Story
A biologist finds what she believes to be wolf scat and tracks on a ranch in northwestern Colorado (HCN, 2/15/10)

Followup
Cristina Eisenberg, an Oregon State University doctoral student employed by the High Lonesome Ranch, collected 18 scat samples for DNA analysis. Now, the results are in: 11 samples were from coyotes, or had preliminary indications of being from coyotes. The rest weren't readable.

Eisenberg is familiar with wolves and their sign, and she was assisted by two other experienced trackers. The scat of coyotes and wolves overlaps in size, but the size and contents of the scat at the ranch met the generally accepted criteria for wolf scat.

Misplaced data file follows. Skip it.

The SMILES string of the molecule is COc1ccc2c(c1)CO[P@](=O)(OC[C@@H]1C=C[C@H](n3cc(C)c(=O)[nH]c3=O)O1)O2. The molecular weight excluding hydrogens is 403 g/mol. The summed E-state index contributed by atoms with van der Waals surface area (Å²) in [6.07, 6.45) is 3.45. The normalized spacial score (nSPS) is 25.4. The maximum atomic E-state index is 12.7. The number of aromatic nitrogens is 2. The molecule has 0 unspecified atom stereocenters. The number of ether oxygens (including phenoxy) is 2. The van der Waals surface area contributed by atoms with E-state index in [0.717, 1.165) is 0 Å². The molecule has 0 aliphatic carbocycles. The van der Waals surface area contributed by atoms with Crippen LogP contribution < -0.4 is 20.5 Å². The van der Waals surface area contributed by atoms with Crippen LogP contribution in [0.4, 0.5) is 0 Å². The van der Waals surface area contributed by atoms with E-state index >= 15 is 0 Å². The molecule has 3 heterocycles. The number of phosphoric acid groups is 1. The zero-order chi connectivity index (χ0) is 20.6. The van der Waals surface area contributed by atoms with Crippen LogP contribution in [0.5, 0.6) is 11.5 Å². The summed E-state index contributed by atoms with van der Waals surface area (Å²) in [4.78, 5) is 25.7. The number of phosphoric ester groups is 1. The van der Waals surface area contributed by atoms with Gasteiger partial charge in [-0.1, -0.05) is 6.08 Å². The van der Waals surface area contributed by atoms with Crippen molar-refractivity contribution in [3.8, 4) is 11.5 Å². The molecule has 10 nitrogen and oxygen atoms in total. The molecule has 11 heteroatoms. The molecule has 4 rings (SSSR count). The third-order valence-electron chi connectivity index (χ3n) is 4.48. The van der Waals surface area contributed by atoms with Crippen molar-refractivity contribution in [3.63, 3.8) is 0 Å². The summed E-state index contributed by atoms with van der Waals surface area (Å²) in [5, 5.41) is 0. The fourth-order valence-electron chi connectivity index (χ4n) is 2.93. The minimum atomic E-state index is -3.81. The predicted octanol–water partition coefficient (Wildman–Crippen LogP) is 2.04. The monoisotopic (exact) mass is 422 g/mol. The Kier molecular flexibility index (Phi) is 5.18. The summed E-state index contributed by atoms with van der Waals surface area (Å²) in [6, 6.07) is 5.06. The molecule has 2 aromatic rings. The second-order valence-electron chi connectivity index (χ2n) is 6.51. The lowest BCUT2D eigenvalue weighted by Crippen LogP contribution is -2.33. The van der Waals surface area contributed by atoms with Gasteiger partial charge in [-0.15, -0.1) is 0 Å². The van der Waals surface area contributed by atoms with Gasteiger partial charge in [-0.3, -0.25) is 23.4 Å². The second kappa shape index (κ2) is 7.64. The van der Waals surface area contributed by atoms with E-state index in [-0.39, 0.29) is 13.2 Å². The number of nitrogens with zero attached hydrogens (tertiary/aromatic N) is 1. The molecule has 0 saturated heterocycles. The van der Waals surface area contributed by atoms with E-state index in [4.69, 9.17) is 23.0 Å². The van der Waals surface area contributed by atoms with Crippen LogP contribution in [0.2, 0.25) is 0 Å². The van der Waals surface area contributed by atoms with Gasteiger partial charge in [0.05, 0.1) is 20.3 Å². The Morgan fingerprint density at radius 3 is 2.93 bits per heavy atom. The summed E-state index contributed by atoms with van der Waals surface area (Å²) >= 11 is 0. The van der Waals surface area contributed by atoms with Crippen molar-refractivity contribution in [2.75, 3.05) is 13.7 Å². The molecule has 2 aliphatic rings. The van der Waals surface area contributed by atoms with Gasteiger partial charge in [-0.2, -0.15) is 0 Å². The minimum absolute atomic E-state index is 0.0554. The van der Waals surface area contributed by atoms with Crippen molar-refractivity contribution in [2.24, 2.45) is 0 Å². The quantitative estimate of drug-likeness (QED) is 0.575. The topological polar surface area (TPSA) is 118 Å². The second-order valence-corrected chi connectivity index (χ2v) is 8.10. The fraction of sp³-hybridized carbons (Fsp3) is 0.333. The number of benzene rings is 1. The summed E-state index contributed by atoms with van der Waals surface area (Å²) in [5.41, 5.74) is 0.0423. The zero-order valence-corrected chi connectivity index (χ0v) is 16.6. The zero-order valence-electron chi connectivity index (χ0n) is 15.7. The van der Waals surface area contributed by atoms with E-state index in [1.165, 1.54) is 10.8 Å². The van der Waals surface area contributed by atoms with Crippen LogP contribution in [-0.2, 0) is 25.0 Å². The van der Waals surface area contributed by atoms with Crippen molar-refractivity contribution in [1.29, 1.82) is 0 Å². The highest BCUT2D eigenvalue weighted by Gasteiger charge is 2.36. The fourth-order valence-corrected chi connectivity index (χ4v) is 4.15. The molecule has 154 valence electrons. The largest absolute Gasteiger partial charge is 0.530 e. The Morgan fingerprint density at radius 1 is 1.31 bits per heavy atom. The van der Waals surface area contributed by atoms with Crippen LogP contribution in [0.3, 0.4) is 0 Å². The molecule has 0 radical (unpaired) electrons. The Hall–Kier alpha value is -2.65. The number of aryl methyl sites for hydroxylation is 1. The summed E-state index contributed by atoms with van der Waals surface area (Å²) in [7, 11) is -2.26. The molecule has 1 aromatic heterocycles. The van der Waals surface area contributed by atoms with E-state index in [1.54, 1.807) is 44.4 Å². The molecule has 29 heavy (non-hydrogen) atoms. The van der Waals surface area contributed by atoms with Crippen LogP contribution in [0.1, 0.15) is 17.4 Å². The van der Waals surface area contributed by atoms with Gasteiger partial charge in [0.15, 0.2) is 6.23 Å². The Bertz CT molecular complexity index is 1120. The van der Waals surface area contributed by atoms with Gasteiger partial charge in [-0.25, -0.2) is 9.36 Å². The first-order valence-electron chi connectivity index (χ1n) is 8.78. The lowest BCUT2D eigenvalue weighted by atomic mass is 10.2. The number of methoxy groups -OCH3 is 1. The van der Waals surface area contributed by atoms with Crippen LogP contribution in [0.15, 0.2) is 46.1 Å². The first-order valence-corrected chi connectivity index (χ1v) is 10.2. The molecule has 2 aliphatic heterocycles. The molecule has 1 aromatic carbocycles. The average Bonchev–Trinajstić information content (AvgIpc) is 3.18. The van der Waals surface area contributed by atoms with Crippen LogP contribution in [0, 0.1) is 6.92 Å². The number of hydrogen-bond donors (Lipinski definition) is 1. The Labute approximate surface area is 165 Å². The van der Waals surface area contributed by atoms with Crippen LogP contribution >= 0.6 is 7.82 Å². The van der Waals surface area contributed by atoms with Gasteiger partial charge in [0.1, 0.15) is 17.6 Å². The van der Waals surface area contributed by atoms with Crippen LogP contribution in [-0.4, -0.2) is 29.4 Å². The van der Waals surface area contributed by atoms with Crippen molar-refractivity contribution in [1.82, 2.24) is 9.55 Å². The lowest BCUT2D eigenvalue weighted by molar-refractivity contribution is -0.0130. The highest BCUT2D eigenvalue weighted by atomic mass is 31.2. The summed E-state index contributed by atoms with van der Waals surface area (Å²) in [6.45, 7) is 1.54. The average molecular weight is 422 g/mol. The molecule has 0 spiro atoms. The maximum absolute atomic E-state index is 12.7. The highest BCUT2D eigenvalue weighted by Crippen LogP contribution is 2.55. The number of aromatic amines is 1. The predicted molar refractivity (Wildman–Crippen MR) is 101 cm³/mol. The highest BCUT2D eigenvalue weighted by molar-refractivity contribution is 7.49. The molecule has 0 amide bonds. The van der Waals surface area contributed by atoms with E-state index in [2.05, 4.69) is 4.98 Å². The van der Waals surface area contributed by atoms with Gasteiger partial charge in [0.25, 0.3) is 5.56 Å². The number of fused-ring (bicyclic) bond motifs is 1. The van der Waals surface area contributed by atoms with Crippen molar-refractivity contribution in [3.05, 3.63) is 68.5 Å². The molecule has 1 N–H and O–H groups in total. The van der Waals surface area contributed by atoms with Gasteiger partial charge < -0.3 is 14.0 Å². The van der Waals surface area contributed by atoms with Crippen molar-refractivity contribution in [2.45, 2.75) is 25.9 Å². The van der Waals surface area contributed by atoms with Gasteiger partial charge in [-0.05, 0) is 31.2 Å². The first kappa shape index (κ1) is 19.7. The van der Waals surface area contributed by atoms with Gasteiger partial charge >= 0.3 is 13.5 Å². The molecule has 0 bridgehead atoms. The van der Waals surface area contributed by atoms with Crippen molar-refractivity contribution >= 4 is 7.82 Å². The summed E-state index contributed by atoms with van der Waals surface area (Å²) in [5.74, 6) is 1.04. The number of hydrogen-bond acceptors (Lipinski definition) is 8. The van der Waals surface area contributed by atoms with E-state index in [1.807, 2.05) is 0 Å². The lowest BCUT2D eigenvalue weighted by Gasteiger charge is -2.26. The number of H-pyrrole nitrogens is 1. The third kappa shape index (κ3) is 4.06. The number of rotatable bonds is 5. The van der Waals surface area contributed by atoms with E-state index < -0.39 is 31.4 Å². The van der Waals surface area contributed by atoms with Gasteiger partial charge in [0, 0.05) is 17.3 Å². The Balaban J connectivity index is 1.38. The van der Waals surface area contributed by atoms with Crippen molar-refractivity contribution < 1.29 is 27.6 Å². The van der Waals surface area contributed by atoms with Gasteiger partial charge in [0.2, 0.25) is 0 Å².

DNA analysis of scat is often a tricky business: Robert Wayne, the head of the University of California, Los Angeles lab that analyzed the scat, says DNA degrades over time and in harsh environmental conditions. "DNA survives best in cold, dry, dark places," he says.

So what now? Research at the ranch now includes motion-sensitive cameras, and Eisenberg continues to see scat and tracks that she says suggest the presence of wolves. We may not have heard the last about wolves and the High Lonesome Ranch.